Table 2 shows the chemical compositions of fresh potato, tomato and carrot samples before drying on a wet weight basis. The moisture, protein, fat, crude fiber, total sugar, reducing sugar, nonreducing sugar and ash contents in the fresh potato sample were found to be 79.89, 2.63, 0.12, 0.64, 0.90, 0.23, 0.67 and 1.05%, respectively. Meanwhile, in tomato and carrot fresh samples the contents were 94.17, 1.20, 0.61, 0.75, 3.50, 3.02, 0.48 and 0.057%, respectively, for the former vegetable and 88.27, 1.17, 0.14, 9.48, 0.65, 7.20, 0.28, 6.92 and 0.94%, respectively, for the latter vegetable. However, when comparing the effects of the two drying methods used in this study on the chemical compositions of the three vegetables (Table 3), the natural drying method was found to decrease the moisture contents in fresh potato, tomato and carrot samples from 79.886, 94.167 and 88.268% to approximately 7.12, 5.45 and 4.62% in the three dried vegetables, respectively, whereas the artificial method decreased their moisture contents to approximately 6.23, 5.04 and 3.43% in the same dried vegetables, respectively. Additionally, when comparing the chemical compositions of the fresh vegetables before and after natural drying, the protein, fat, total carbohydrate, fiber, total sugar, reducing sugar, nonreducing sugar and ash contents were found to increase by approximately 194, 449, 397, 456, 361, 39, 472 and 216% in the dried potato sample; 751, 107, 2118, 1612, 494, 589, 0.00 and 1015%, in the dried tomato sample and 212, 268, 807, 1299, 161, 1964, 88 and 452% in the dried carrot sample, respectively. In comparison, after artificial drying of the same three vegetables, the increases were approximately 178, 309, 407, 338, 269, 0.00, 396 and 214% in the dried potato sample; 768, 137, 2140, 1610, 381, 309, 831 and 881% in the dried tomato sample and 262, 968, 798, 1716, 169, 1814, 102 and 502% in the dried carrot sample with respect to their protein, fat, total carbohydrate, fiber, total sugar, reducing sugar, nonreducing sugar and ash contents, respectively.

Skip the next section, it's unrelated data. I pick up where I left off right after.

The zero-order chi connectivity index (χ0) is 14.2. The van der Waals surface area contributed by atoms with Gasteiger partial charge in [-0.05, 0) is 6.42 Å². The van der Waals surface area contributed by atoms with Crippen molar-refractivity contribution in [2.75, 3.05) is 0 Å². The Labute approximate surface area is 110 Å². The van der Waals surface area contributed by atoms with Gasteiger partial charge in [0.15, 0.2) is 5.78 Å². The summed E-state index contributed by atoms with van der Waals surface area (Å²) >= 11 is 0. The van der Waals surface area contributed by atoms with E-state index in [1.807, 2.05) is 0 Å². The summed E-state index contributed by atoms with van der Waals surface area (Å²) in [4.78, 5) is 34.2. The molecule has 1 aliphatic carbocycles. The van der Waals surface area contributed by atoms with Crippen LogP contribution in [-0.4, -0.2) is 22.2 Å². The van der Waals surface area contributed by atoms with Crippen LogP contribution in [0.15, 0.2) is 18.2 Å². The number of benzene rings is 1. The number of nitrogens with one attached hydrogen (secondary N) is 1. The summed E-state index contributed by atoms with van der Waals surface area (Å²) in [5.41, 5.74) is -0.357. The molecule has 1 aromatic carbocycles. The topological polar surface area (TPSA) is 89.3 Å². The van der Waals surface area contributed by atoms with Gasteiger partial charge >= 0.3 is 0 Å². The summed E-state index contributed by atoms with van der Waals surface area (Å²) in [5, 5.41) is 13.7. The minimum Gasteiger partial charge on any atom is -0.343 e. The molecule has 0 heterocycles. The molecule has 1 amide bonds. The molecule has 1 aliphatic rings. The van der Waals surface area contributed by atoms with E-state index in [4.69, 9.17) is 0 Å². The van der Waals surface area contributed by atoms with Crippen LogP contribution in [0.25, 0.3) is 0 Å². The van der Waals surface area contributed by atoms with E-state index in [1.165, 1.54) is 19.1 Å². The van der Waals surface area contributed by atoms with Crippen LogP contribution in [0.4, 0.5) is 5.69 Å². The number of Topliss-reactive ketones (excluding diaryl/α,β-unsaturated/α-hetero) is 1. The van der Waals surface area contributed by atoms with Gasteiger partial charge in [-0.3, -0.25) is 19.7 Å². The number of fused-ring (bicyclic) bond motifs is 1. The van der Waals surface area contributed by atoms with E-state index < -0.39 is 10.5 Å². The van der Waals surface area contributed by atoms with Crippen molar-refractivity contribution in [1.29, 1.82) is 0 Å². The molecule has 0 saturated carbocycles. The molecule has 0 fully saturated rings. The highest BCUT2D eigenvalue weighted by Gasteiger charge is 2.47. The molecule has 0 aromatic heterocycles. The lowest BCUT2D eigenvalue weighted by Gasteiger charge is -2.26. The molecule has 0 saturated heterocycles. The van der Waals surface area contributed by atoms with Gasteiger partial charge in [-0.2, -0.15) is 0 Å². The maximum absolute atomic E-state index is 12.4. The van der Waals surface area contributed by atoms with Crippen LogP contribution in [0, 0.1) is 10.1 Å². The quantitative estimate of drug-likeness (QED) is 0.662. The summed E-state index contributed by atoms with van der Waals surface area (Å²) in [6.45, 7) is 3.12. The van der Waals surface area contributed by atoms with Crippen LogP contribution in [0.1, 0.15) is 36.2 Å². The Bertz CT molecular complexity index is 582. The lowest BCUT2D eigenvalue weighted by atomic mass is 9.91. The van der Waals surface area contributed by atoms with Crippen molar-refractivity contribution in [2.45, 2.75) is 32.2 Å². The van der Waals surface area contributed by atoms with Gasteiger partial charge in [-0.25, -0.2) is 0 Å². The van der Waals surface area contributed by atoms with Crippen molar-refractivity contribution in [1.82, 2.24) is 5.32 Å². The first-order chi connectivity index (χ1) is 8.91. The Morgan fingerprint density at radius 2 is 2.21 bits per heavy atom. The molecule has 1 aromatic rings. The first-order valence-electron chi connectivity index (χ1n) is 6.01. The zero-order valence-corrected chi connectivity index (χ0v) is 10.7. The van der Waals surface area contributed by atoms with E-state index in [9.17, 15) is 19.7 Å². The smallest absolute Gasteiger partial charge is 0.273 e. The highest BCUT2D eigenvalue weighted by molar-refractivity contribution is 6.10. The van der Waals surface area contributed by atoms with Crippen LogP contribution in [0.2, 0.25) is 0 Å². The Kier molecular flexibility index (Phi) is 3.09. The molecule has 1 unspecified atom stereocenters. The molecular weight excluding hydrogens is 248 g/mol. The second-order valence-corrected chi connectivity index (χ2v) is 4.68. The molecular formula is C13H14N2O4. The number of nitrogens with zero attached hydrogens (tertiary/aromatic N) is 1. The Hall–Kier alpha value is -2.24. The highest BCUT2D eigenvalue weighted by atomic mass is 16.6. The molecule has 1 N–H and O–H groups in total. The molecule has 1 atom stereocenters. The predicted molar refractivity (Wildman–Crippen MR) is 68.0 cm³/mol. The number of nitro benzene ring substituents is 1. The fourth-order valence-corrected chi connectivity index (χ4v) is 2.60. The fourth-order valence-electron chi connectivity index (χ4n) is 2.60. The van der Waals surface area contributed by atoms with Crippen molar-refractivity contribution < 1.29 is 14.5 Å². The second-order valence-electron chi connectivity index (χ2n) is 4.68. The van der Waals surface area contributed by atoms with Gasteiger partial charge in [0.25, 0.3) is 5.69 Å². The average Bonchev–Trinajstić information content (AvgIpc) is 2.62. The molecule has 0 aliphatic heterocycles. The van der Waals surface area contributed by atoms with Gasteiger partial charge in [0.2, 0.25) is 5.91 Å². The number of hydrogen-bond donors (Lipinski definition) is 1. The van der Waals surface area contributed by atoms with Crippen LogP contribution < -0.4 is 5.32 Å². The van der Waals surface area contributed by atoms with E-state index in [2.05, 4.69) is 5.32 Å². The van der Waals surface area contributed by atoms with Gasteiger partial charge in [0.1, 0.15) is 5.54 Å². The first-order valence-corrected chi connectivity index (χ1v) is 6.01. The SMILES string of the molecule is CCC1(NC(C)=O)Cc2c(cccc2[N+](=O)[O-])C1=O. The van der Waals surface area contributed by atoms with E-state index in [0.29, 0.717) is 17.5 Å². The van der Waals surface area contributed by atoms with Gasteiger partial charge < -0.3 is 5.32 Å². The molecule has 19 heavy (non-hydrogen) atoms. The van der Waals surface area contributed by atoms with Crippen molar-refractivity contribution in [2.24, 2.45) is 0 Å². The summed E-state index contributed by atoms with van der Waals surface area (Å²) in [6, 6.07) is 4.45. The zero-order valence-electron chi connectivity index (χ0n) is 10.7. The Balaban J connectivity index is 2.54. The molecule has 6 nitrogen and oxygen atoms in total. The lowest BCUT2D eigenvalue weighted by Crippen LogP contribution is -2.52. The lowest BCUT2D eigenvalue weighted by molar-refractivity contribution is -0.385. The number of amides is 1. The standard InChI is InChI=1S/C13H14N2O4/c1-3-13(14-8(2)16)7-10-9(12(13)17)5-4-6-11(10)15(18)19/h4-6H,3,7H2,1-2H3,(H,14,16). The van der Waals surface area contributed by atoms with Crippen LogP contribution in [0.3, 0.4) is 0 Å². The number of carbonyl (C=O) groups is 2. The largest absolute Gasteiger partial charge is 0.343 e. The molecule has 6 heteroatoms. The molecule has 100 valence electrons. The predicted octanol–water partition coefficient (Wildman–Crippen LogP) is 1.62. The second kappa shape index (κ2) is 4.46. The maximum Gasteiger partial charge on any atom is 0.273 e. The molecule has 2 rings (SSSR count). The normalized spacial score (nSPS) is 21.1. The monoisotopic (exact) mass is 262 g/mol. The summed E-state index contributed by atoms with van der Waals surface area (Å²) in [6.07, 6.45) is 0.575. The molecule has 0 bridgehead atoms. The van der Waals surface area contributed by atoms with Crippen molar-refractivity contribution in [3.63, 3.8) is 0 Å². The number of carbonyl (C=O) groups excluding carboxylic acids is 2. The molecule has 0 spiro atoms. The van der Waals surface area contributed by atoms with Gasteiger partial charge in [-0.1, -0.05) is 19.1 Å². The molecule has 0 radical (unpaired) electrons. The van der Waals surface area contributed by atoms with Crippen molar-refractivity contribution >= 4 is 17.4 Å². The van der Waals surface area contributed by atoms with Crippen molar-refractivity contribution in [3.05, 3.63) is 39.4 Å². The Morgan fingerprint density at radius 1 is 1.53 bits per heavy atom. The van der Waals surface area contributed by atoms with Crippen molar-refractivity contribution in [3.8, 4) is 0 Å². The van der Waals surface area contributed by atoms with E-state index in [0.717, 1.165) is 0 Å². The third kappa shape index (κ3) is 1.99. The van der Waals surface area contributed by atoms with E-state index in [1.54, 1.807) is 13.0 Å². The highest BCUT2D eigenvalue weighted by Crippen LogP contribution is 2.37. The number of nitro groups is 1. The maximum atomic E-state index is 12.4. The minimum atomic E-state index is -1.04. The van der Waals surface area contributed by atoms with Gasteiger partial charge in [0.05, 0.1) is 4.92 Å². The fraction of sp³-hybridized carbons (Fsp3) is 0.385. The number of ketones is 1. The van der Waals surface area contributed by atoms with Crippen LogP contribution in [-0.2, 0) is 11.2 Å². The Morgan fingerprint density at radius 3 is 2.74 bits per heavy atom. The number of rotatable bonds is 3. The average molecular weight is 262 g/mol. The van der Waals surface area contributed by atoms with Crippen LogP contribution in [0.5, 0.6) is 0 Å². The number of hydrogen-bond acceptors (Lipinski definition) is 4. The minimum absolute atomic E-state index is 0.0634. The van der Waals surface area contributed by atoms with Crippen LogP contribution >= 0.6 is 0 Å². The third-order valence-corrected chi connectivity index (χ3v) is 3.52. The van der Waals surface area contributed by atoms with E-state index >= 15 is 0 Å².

However, within the naturally dried vegetable samples, the highest levels of total carbohydrates (86.019%) and nonreducing sugars (12.980%) were found in the dried carrot sample, whereas the highest levels of protein (10.179%), fiber (12.775%) total sugars (20.8%) and ash (6.367%) were found in the dried tomato sample. The dried potato sample recorded the highest moisture content (7.12%).

Table 2:Chemical compositions of potato, tomato and carrot fresh vegetables before drying
n: No. of independent determinations, S.D: Standard deviation

Table 3:
Comparison between naturally and artificially dried potato, tomato and carrot vegetables with respect to their chemical compositions
n: No. of independent determinations, S.D: Standard deviation, Mean values having different superscript letters in each row for each vegetable differ significantly (p≤0.05)

Table 4:
Effects of drying methods on the physical properties of potato, tomato and carrot dried vegetables
n: No. of independent determinations, S.D: Standard deviation, Mean values having different superscript letters in each row for each vegetable differ significantly (p≤0.05)

On the other hand, within the artificially dried vegetable samples, the highest levels of total carbohydrates (85.147%), total sugars (19.35%), non-reducing sugars (13.99%) and ash (5.675%) were found in the dried carrot sample, whereas the highest levels of protein (10.383%), fiber (12.759%) and reducing sugars (12.360%) were found in the dried tomato sample. The dried potato sample recorded the highest moisture content (6.230%).

DISCUSSION